Without Measurements the Paris Climate Accord is Meaningless

“The Paris postulate: the hidden assumption in the latest climate accord

Screen Shot EarthPosted on December 17, 2015 by William Hooke on “Living on the Real World” an American Meteorological Society Project

The article begins. with some slight formatting changes…

“Postulate (n.) something taken as self-evident or assumed without proof as a basis for reasoning. – dictionary.com

“Read the draft Paris Agreement from the 21st session of the conference of the parties to the Framework Convention on Climate Change and you’ll find it explicit on virtually every aspect of this real-world challenge:

  • shared international intent to limit warming to 1.5– 2.00 °C;
  • reducing emissions due to deforestation and forest degradation;
  • building the mutual trust and confidence needed for collaboration and implementation;
  • anticipating and compensating for loss and damage resulting from climate change; and
  • establishing and drawing upon a number of financial instruments to cover the costs of all this.

“Each of the signatories promises to update and communicate a new, more ambitious, nationally-determined contribution every five years.

“But the document postulates – accepts as a given, without any real discussion – that Earth observations, science, and services will be available to enable all this.”

Also unspoken?

“Such observations, models, and conceptual understanding, taken together, comprise an international critical infrastructure that underpins any national or global hope of assessing progress toward these goals. To illustrate:

1. Limit warming to 1.50– 2.00 °C?

This requires detailed measurements of greenhouse gas concentrations – globally, as well as near sources and sinks, and able to assign attribution.

It assumes scientific models that capture the direct radiative impacts of these gases, accurately predict the resulting higher-order climate feedbacks, and incorporate coupled human-natural system interactions.

2. Deforestation?

This implies an ability to monitor deforestation and its opposite, afforestation, an understanding of the longer-term fates of carbon released or captured in these ways, the functions of the ecosystems that replace the forests or are replaced by them, the related implications for storage of carbon in soils, and much more.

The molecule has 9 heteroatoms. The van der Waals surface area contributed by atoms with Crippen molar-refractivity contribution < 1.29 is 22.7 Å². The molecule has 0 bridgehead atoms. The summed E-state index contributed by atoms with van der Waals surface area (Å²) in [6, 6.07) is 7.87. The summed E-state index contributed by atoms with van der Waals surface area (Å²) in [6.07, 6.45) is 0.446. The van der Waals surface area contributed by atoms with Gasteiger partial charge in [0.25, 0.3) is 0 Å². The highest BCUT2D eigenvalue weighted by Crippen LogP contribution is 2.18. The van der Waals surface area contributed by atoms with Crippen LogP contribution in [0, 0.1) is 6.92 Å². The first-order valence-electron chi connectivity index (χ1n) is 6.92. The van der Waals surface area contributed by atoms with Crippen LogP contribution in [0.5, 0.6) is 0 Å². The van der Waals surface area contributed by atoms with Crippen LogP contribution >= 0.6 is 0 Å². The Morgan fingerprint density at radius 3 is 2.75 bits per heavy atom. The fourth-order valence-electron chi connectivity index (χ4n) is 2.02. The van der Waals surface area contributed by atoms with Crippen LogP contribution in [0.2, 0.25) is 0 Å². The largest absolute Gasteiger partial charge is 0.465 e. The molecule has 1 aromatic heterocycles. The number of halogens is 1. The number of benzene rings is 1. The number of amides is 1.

3. Loss and damage?

This refers not simply to property loss and economic disruption, but also to environmental degradation, compromised ecosystem services, and impacts on other forms of natural capital – vital functions and capabilities that are hard to inventory and to monetize.

4. Trust and confidence, collaboration, communication?

This presupposes the existence broadly across the 200-some signatories of in-country expertise on all aspects of climate science and technology sufficient to monitor progress, establish goals, compare with other nations, etc. It also assumes an educated public in each nation, holding scientists and political leaders accountable for continuing progress.

The bottom line?

Without measurements, without science, without STEM education, sustained over decades, the Paris climate accord is meaningless.

This reality should both hearten and prompt concerns.

Read the complete article online at: http://www.livingontherealworld.org/?p=1378.


Livingontherealworld.org addresses our relationship with the real world, that is, the solid Earth, the oceans, the atmosphere, and the plant and animal life that enable all human affairs.

Today, this relationship is, for most of us, largely, and rather dangerously, secondhand.

In the past, when human numbers were smaller, resource consumption per capita more limited, and when we were all rather more independent, we got by. Will that remain true in the future, when there are nearly ten billion of us, our per capita use of resources is sharply rising, social change is accelerating, and we are increasingly all interconnected and interdependent? How sustainable is our way of life today? How vulnerable is our critical infrastructure (and thus the developed world) to sudden disruption, not just locally but globally? Realistically speaking, we have only the vaguest idea.

This blog explores these subjects. The aim is contribute to a better (real) world, for ourselves and for those who follow – not through the discussions on these pages per se, but by using these as a starting point, by influencing in myriad small ways the subsequent discussions we all have through our social and professional networks, and thus having an accumulative effect.

Comments and lively discussion are welcome (see comment policy). From time to time we may also have guest contributors. (Let me know if you’re interested!) The blog is very much an exploratory effort. Posts will not conform to any preset schedule. The posts will also vary in length. By and large, these will be relatively short. The approach will tend a bit toward “the thought for the day” as opposed to anything more ambitious. Occasionally, we may take stock, summarize, or pull together a thread of thoughts extending over several posts. I have plans for exploring a set of issues in a structured way, but will feel free to digress from time to time as real-world events provide opportunities for comment. Finally, be prepared for a gradual, measured start. We need to establish a bit of ground work before moving out.

William H. Hooke

American Meteorological Society


The thoughts and opinions expressed here are those of the author alone and do not necessarily reflect the views of the American Meteorological Society, its members, funding agencies, or staff. And let me add an apology in advance. There will be typos and misspellings. Proofreading is not my strong suit!